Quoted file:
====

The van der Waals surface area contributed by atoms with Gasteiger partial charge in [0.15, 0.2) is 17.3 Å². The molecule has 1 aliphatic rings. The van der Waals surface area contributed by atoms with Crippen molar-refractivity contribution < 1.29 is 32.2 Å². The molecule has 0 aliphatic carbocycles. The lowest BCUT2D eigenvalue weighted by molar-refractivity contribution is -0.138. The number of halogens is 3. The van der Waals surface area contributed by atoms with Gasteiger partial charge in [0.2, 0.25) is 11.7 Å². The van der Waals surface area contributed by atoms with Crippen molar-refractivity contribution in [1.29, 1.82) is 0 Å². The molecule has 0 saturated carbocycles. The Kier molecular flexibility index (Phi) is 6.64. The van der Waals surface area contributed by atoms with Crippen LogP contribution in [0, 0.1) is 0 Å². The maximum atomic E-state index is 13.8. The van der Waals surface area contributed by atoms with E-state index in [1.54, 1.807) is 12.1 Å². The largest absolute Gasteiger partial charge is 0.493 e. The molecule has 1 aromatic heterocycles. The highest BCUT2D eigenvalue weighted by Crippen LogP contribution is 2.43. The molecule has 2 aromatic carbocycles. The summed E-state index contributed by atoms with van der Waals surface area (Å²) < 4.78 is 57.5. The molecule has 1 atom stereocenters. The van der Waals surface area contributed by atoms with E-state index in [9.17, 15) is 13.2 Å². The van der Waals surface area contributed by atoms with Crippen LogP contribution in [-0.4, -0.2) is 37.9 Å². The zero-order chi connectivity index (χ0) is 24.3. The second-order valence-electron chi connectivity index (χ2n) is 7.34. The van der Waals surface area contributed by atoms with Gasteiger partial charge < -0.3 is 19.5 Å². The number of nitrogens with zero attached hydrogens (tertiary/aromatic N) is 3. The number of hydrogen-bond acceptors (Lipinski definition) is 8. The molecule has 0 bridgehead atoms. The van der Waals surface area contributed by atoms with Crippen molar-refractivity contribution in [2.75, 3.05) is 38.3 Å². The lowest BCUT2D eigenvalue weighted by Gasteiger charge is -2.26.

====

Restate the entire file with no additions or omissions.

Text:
The van der Waals surface area contributed by atoms with Gasteiger partial charge in [0.15, 0.2) is 17.3 Å². The molecule has 1 aliphatic rings. The van der Waals surface area contributed by atoms with Crippen molar-refractivity contribution < 1.29 is 32.2 Å². The molecule has 0 aliphatic carbocycles. The lowest BCUT2D eigenvalue weighted by molar-refractivity contribution is -0.138. The number of halogens is 3. The van der Waals surface area contributed by atoms with Gasteiger partial charge in [0.2, 0.25) is 11.7 Å². The van der Waals surface area contributed by atoms with Crippen molar-refractivity contribution in [1.29, 1.82) is 0 Å². The molecule has 0 saturated carbocycles. The Kier molecular flexibility index (Phi) is 6.64. The van der Waals surface area contributed by atoms with Crippen LogP contribution in [0, 0.1) is 0 Å². The maximum atomic E-state index is 13.8. The van der Waals surface area contributed by atoms with E-state index in [1.54, 1.807) is 12.1 Å². The largest absolute Gasteiger partial charge is 0.493 e. The molecule has 1 aromatic heterocycles. The highest BCUT2D eigenvalue weighted by Crippen LogP contribution is 2.43. The molecule has 2 aromatic carbocycles. The summed E-state index contributed by atoms with van der Waals surface area (Å²) < 4.78 is 57.5. The molecule has 1 atom stereocenters. The van der Waals surface area contributed by atoms with E-state index in [9.17, 15) is 13.2 Å². The van der Waals surface area contributed by atoms with Crippen LogP contribution in [-0.4, -0.2) is 37.9 Å². The zero-order chi connectivity index (χ0) is 24.3. The second-order valence-electron chi connectivity index (χ2n) is 7.34. The van der Waals surface area contributed by atoms with Gasteiger partial charge < -0.3 is 19.5 Å². The number of nitrogens with zero attached hydrogens (tertiary/aromatic N) is 3. The number of hydrogen-bond acceptors (Lipinski definition) is 8. The molecule has 0 bridgehead atoms. The van der Waals surface area contributed by atoms with Crippen molar-refractivity contribution in [2.75, 3.05) is 38.3 Å². The lowest BCUT2D eigenvalue weighted by Gasteiger charge is -2.26.